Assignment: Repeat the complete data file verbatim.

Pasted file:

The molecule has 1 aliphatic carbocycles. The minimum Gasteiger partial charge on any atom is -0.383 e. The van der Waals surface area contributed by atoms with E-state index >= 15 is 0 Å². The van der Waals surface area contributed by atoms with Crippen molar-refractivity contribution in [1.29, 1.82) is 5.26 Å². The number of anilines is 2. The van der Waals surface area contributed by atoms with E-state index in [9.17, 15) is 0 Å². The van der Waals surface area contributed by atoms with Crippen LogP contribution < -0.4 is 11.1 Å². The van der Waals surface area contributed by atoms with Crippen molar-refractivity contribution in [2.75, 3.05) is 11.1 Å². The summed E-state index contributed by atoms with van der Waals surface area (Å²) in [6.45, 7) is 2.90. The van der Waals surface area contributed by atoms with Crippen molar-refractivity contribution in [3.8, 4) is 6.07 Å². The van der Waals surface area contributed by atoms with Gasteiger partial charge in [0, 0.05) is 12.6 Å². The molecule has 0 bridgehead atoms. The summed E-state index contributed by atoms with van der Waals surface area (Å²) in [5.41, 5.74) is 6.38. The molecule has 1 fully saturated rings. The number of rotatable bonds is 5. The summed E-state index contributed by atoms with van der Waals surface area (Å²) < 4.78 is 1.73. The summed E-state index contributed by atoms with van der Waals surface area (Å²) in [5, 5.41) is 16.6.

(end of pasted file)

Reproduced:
The molecule has 1 aliphatic carbocycles. The minimum Gasteiger partial charge on any atom is -0.383 e. The van der Waals surface area contributed by atoms with E-state index >= 15 is 0 Å². The van der Waals surface area contributed by atoms with Crippen molar-refractivity contribution in [1.29, 1.82) is 5.26 Å². The number of anilines is 2. The van der Waals surface area contributed by atoms with E-state index in [9.17, 15) is 0 Å². The van der Waals surface area contributed by atoms with Crippen LogP contribution < -0.4 is 11.1 Å². The van der Waals surface area contributed by atoms with Crippen molar-refractivity contribution in [2.75, 3.05) is 11.1 Å². The summed E-state index contributed by atoms with van der Waals surface area (Å²) in [6.45, 7) is 2.90. The van der Waals surface area contributed by atoms with Crippen molar-refractivity contribution in [3.8, 4) is 6.07 Å². The van der Waals surface area contributed by atoms with Gasteiger partial charge in [0, 0.05) is 12.6 Å². The molecule has 0 bridgehead atoms. The summed E-state index contributed by atoms with van der Waals surface area (Å²) in [5.41, 5.74) is 6.38. The molecule has 1 fully saturated rings. The number of rotatable bonds is 5. The summed E-state index contributed by atoms with van der Waals surface area (Å²) < 4.78 is 1.73. The summed E-state index contributed by atoms with van der Waals surface area (Å²) in [5, 5.41) is 16.6.